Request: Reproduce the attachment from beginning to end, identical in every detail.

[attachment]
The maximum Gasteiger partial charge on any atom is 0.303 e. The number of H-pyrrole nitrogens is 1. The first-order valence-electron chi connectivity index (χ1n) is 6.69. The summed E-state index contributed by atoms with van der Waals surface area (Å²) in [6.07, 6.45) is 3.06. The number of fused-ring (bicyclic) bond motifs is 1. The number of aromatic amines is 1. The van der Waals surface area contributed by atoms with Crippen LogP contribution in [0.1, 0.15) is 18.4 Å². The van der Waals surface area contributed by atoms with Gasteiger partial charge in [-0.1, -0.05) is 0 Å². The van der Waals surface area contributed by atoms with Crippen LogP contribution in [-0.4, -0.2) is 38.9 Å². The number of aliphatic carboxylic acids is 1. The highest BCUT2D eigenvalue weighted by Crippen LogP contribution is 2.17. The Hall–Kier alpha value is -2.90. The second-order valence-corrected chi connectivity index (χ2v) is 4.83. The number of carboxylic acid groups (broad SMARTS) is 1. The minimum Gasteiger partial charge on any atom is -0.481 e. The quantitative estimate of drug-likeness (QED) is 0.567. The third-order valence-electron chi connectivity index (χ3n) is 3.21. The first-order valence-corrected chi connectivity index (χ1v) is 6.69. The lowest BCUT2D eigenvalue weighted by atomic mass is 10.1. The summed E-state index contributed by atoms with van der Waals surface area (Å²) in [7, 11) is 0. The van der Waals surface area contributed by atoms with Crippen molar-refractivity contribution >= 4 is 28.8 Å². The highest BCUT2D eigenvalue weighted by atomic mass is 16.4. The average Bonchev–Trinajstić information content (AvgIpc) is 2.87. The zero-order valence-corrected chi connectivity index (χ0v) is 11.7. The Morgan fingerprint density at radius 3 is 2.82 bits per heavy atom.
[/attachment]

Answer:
The maximum Gasteiger partial charge on any atom is 0.303 e. The number of H-pyrrole nitrogens is 1. The first-order valence-electron chi connectivity index (χ1n) is 6.69. The summed E-state index contributed by atoms with van der Waals surface area (Å²) in [6.07, 6.45) is 3.06. The number of fused-ring (bicyclic) bond motifs is 1. The number of aromatic amines is 1. The van der Waals surface area contributed by atoms with Crippen LogP contribution in [0.1, 0.15) is 18.4 Å². The van der Waals surface area contributed by atoms with Gasteiger partial charge in [-0.1, -0.05) is 0 Å². The van der Waals surface area contributed by atoms with Crippen LogP contribution in [-0.4, -0.2) is 38.9 Å². The number of aliphatic carboxylic acids is 1. The highest BCUT2D eigenvalue weighted by Crippen LogP contribution is 2.17. The Hall–Kier alpha value is -2.90. The second-order valence-corrected chi connectivity index (χ2v) is 4.83. The number of carboxylic acid groups (broad SMARTS) is 1. The minimum Gasteiger partial charge on any atom is -0.481 e. The quantitative estimate of drug-likeness (QED) is 0.567. The third-order valence-electron chi connectivity index (χ3n) is 3.21. The first-order valence-corrected chi connectivity index (χ1v) is 6.69. The lowest BCUT2D eigenvalue weighted by atomic mass is 10.1. The summed E-state index contributed by atoms with van der Waals surface area (Å²) in [7, 11) is 0. The van der Waals surface area contributed by atoms with Crippen molar-refractivity contribution >= 4 is 28.8 Å². The highest BCUT2D eigenvalue weighted by atomic mass is 16.4. The average Bonchev–Trinajstić information content (AvgIpc) is 2.87. The zero-order valence-corrected chi connectivity index (χ0v) is 11.7. The Morgan fingerprint density at radius 3 is 2.82 bits per heavy atom.